Since in the first year all the branches had common course, we intermingled. Among others I had especial friendship with Niranjan Sinha of Telecom and also, believe it or not, Jagdish Chandra, a.k.a. Jagga, of Civil. Jagdish and Virendra Goyal were my Machine Shop practical group mates and one only has to imagine what practical our group might have doing there. From telecom I knew Ever Smiling VK Anil and Baby Faced RC Goyal but cannot forget Gautam Soni who used to regale us back-benchers with his “non-vegetarian” limericks. His “Carter the farter” and “Here comes Tarzan as bold as brick, down goes his @@@@@ and up goes his @@@@ were especially funny ones. Telecom had a larger ratio of beauties in Randhawa, Dey (both from my native Dehradun) and two others, though they were as away from me as Latin or Greek.

A couple of months in the University, if anybody had asked me the proof of the cliche “Looks are deceptive” I would unabashedly had given the example of Pant ji. As a nearest neighbor I did know that he studied very little, whiled away his time everywhere, slept till late in morning and was never keen to complete his tutorial works. Once my father came to look me over, after giving due notice, and I, in wanting to impress, had strewn books and notebooks and was at the table. Pant ji was giving company in whiling away the time. Bored with the wait, Pant ji said, “Bore ho rahe hain. Kuchh padh hi lien,” and went to his room. Just then I decided to go to toilet to relieve myself and, presto, father came. He saw Pant ji studying and me not in the room.

He reprimanded me sternly and instructed me to follow the example of my neighbor. I thought his advice was not the best one because Pant ji was hardly the role model, in my view at that time. How wrong I was became apparent to me slowly and slowly when layer by layer his prowess and razor sharp intelligence started unfolding before my very eyes.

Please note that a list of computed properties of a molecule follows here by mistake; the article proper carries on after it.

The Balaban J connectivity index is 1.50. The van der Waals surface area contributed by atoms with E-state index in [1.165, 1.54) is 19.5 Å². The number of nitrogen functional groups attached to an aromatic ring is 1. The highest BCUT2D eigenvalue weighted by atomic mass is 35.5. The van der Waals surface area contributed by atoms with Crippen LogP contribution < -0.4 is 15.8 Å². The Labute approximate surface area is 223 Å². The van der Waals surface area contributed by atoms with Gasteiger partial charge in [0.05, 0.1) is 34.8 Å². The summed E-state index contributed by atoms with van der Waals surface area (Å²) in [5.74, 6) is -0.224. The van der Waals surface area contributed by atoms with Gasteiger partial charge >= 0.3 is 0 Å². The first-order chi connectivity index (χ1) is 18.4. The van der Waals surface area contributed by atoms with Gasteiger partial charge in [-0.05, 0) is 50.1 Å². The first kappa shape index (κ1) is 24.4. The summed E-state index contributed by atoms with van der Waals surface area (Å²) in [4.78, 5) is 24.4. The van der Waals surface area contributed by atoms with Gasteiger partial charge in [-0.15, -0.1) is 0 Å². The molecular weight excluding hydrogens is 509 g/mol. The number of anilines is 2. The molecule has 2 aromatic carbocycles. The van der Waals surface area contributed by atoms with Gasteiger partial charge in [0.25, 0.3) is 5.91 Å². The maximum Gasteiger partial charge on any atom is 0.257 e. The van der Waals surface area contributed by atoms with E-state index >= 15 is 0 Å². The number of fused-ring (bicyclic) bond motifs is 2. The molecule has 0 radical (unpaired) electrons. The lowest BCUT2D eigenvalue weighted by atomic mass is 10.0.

Like almost all the subjects taught, the engineering drawing of Prof Chitale was also one that veered by my head. One aspect needs a special mention because once he showed how a sphere would look if viewed in a different plane; something which even Pant ji could not understand.

Prof Singh, who was also referred to as Durbal Singh Baareek, took survey classes. Then the Survey practical had assumed a very, very important place in my life. My survey group consisted of Shoetree and Only Vijai and I do not remember who else. Goyal came to know that I did not know cycling. Therefore Goyal had instructed others of the group to get busy in surveying while he laboriously and diligently taught me cycling in the University lawns. This went on for awhile. I remember not having submitted the Survey Book of the project and also abstaining myself from the day he was to announce the final tutorial marks, and he punished me by giving “only 7 marks out of 10”.

(One class surely my batch mates would like to forget in a hurry because it did leave a bad taste in everyone’s mouth, and that brought forth the seamier side of Prof AN Ghosh also to the fore. I do not remember whose class was that but one girl student perhaps had complained to Prof Ghosh about the misbehavior of one of the students. In the middle of someone else’s class Prof Ghosh entered the room, called the boy by his name, and when he stood, swung a hand in a wide arc and gave a full bodied resounding slap on the boy’s face. The whole class and the unfortunate lecturer were stunned and further study was impossible. It was the talk of the whole University. And Pant ji once again led the protest of the class.)

What the hell! All the classes were boring. Without exception! Early in the morning, just after a breakfast of Bun-Butter chased down with cool sweet Lassi, the first two periods were lost to the heavily drugged eyes where the brain refused to keep pace with the ears. The words flying out of the mouths of the professors appeared inane and nuisance. Therefore, in the classrooms I found solace at the back-most benches where Virendra Goyal and Sudhir Tyagi were already the perpetual back benchers. Later on people like

Avinash Dewan and Arun Mehrotra also came to the conclusion that sitting in the front was not helping them any, and also joined us. Then on, I became a permanent unit of Virendra Goyal’s band.